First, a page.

On Thursday evening, Mayor Daley along with leaders from Madrid, Rio and Tokyo were making their case in a series of presentations to Olympic decision makers. And from the looks of the weather and the number of flight cancellations, the Mayor and others may get some extra unexpected time with the IOC as the snow continues to fall.

Protests, protests, protests

Chicago police officers, affordable housing advocates, and minority contractors-- you're not alone. There are more than a few International Olympic Committee members at a conference here in Denver who also have gripes about the US Olympic movement.

"I am angry," an influential Olympic member told Reuters. "I feel we have been run around by the nose for three years by by the USOC." That would be the US Olympic Committee which is witnessing a long simmering revenue dispute erupt an international sports conference here in Denver. It's all about money. For years the USOC, which brings in the largest percentage of sponsorship dollars, has taken the biggest piece of the Olympic revenue pie and IOC members here say enough is enough. There were hopes a new deal would be finalized here in Denver averting hard feelings as Chicago's Olympic bid enters the home stretch.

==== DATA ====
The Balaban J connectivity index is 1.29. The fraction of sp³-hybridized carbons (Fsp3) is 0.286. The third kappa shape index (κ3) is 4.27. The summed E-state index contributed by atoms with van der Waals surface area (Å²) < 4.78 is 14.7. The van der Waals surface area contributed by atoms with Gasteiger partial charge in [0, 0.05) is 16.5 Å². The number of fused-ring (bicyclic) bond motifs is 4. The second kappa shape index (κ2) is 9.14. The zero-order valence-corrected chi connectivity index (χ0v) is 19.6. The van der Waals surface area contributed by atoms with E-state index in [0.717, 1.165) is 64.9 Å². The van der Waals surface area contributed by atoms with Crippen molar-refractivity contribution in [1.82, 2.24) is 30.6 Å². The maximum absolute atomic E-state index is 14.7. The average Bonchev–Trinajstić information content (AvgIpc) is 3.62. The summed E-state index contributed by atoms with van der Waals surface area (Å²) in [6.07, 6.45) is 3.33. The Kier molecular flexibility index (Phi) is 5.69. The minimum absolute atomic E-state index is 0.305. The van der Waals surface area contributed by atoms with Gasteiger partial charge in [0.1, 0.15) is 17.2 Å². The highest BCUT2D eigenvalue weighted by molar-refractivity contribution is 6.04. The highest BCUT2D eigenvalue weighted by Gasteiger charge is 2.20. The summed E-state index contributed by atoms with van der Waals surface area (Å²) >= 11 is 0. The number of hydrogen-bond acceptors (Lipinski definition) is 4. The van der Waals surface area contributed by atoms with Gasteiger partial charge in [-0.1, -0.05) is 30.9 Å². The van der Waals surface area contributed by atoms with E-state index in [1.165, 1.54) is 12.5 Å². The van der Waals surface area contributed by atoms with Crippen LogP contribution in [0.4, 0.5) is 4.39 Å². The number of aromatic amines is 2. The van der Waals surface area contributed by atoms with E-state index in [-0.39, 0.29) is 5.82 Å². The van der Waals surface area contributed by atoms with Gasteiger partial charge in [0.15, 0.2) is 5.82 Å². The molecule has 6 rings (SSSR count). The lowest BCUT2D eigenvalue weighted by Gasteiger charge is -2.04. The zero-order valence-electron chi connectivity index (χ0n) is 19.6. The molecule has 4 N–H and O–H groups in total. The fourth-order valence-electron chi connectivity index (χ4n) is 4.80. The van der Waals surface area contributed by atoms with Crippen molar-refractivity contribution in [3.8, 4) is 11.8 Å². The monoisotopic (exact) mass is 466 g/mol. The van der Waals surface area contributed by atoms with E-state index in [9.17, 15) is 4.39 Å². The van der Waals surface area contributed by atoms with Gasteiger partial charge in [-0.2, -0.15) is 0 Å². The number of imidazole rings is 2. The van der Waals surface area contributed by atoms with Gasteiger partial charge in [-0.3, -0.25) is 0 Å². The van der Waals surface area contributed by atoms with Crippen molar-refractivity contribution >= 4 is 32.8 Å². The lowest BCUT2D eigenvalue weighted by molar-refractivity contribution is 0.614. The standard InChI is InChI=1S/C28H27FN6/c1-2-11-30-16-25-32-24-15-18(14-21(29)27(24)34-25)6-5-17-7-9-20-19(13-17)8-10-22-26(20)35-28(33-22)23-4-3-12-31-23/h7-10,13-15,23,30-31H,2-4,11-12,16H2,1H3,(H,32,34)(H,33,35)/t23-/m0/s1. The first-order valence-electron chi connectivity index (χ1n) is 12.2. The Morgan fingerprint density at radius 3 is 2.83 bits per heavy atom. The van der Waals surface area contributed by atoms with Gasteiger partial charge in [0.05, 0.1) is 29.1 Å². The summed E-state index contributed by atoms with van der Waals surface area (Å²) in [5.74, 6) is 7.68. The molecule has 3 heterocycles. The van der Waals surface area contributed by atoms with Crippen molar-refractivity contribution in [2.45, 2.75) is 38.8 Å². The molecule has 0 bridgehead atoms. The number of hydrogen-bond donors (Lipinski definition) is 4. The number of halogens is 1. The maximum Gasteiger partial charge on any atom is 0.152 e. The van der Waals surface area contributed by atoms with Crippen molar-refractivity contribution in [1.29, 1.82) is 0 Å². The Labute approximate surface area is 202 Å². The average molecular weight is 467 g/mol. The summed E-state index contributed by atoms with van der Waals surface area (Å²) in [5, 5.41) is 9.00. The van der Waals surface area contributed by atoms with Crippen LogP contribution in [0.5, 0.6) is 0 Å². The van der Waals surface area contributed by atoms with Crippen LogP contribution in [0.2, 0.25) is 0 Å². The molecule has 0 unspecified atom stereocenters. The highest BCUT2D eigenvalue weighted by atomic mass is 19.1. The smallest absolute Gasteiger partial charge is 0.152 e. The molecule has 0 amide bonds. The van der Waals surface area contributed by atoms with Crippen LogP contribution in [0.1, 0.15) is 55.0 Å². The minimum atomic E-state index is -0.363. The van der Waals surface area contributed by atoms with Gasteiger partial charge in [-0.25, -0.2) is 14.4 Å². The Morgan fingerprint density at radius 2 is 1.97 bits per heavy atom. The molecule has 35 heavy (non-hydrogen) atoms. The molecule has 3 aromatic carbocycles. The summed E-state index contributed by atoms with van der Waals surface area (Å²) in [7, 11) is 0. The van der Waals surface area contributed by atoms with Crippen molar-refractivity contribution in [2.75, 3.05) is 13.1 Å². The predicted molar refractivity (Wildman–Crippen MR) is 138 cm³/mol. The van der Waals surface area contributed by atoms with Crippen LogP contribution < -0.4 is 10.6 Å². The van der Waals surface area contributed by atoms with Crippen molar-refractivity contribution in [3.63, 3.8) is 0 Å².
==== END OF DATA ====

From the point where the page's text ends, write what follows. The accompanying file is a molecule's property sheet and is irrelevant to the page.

"It would be na?ve to think there isn't crossover," USOC Vice President Bob Ctvrtlik told me last night. But hopefully when we come to a resolution there will be a positive uptick for Chicago."

While angry IOC members won't be protesting on the streets of Chicago, their demand is essentially the same as those who will: "Where's mine?"